St. John’s Antigua- My reasons for not mentioning certain obvious quotations in my discussions about peculiar sayings from other island territories that have penetrated our culture and have threatened to become established here, is due to the fact that others have published booklets in which specific items have been highlighted.
However, even though I have mentioned that I would end discussions of this sort, after consultations with several of my friends, I have been persuaded to touch a topic that is a very sore one, among a larger percentage of people than is normally suspected.
The sensitive topic for future discussion is called Obeah. Belief in it and fear of its consequences are more deeply embedded in the psyche of the people that inhabit the archipelago that stretches in a rough semi-circle, from Guyana in South America to Belize in Central America.
To those of African origin who profess Christianity, it is thought that the origin of their contact with such strange beliefs may have begun with reading of King Saul’s encounter with the witch of Endor, or with the fascination of the Egyptians with magic or perhaps with the worship of Baal that dominated the Phoenicians that was manifest in Hannibal’s attempt to conquer the world in the Second Punic War.
It should also not be felt that Rome’s victory was rooted in a belief in a God who had any connection with our concept of Christianity. Both Carthage and Rome were steeped in Idolatry and the observance of Pagan rituals.
The observance of Baal and of any off-shoot cults may well have been influenced by northward movement of ideas that emanated from the areas occupied by peoples in the regions once occupied by the kingdoms of Benin and Ghana.
Whether these overlapped is irrelevant, for, out of these geographic locations came some of the slaves who were transported to the New World to carry out back-breaking labour. Any vestiges arising out of any attempts to Christianise those slaves on African soil or in the New World did not linger because of references either to King Saul or to any non-existent Egyptian military campaign that struck out westwards into the bight of Benin.
The practise of Obeah was rather the result of a cultural evolution that spanned thousands of years of West African existence and was transported wholesale from West Africa to the Caribbean and/or the New World. It is therefore impossible for any Social Scientist to utilise a social scalpel aided by a tweezer, and attempt to separate out, the familial or religious, from the economic or other social aspects of West African life that had crossed over with Slavery into the New World.
Belief in, or participation in Obeah, wholesale or in part, was the normal, standard fare. The singing of Benna or Bennah (whatever way you choose to spell it), was also standard fare. In order to “ease the anguish of a torturing hour” the slave-owners used to allow their slaves to go to Benna Tents and amuse themselves in song.
My interpretation is this. Along comes a fellow named King Court and he plans a revolution that would wipe out all the white people in Antigua. The slave-owners find out and all hell breaks loose. A blood-bath follows and 88 slaves are slaughtered/executed. Some are sold to be sent overseas. Others are banished. The whole Benna business mash-up.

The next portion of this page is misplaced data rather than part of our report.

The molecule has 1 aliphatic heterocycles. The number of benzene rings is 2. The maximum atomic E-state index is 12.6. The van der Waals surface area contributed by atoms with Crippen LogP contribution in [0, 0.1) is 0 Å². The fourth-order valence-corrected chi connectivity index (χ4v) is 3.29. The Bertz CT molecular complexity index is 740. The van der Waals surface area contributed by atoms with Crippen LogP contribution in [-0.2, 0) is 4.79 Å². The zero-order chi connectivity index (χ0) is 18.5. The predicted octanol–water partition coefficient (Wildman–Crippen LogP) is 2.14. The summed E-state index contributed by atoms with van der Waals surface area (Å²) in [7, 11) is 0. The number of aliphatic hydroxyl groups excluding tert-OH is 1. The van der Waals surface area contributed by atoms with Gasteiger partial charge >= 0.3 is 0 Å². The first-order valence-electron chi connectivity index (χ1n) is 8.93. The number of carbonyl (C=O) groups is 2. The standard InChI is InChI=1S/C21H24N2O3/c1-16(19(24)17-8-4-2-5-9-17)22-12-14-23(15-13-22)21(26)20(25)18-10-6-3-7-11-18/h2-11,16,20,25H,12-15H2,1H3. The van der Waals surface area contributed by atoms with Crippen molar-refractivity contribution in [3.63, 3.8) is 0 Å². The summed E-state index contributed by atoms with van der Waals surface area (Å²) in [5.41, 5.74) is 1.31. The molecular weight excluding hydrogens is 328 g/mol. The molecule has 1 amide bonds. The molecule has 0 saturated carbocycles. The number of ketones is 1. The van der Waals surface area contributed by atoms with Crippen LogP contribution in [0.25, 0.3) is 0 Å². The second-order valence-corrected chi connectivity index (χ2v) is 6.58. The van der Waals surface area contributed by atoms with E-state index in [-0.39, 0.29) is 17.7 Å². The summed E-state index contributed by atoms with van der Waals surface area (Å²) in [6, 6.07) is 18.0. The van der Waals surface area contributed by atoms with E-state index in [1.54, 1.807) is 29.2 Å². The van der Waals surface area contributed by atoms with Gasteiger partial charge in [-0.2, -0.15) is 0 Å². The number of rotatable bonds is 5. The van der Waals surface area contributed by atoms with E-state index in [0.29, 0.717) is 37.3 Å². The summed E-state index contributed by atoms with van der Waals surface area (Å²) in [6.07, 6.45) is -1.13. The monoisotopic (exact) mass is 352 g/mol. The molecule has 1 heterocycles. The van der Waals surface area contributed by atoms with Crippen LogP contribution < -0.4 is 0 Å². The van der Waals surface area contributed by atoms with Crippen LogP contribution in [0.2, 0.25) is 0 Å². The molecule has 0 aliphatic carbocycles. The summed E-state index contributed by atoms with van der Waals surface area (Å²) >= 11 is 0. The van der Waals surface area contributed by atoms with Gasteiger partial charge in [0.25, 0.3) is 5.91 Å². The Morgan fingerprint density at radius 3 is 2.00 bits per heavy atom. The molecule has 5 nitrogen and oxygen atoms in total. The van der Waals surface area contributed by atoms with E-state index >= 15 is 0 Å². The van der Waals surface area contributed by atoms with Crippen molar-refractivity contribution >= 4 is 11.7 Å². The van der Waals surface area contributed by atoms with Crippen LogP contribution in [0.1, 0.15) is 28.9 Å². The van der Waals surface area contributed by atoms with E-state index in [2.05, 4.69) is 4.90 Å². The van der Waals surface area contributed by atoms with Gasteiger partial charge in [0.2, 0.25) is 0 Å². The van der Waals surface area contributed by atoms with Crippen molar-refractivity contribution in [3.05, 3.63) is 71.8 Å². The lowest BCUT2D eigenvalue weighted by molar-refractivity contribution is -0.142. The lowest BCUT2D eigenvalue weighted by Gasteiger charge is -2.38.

If they find more than two of you walking, they want to know why are you walking together? What you want? Where you going? Why you talking? What you talking about? Where you live? Who you belong to? You have your pass to walk ’bout? Tell us why you shouldn’t be arrested? When we ask you a question, remember to look down on the ground when you are answering!
The slave-owners wouldn’t stop the killing and the Parliament in London had to intervene and stop them from indulging in what seemed to have degenerated into a sadistic past-time. It must have been an ordeal of immense proportions to listen to the singing in a Benna tent and watch the slaves laugh and not understand whether they were laughing at you or with you!
Trinidadians have made Antiguans feel that they are the originators of tents eg Caiso tents. It is time for somebody to tell them that since seventeen something or other, we had tents – Benna tents operating among our slaves here. I can categorically speak about huge tents at Lyons Estate and at Parham. We should let the Jamaicans know that Ska, Rock Steady and Reggae, just come. Benna min yah, long, long time.
Antigua is the only place where there has been a reference to the Benna.
I can give an ironical joke. Once I flew to London to investigate the Moccho Jumbie, for I usually associated Benna with Moccho Jumbie. When I went into the offices of the Society of Oriental and African Studies, the young professor to whom I was referred, directed me to Port Of Spain, Trinidad out of which I had flown a few weeks previously.
You remember what Bold Face said ? “ When you no know you don’t know, and when you no know, you jus’ don’t know!”
Benna is our very own subben. It has been mixed up with everything but it is uniquely Antiguan.
You have to dig deep into certain specific archives to find any references to it. After the King Court attempt at revolution, the Benna was banned. Music was divided into two categories – Sacred and Benna. You were whipped at home for entertaining anything that savoured of Benna and songs that were regarded as being food for the soul were rigidly encouraged. The singing or humming of a Benna tune on a Sunday was a grave sin. But the human spirit cannot be conquered and, among the people of the Point, among the twists and turns of Booby Alley and in the ghettoes of Gray’s Farm and Green Bay it formed a strong sub-culture.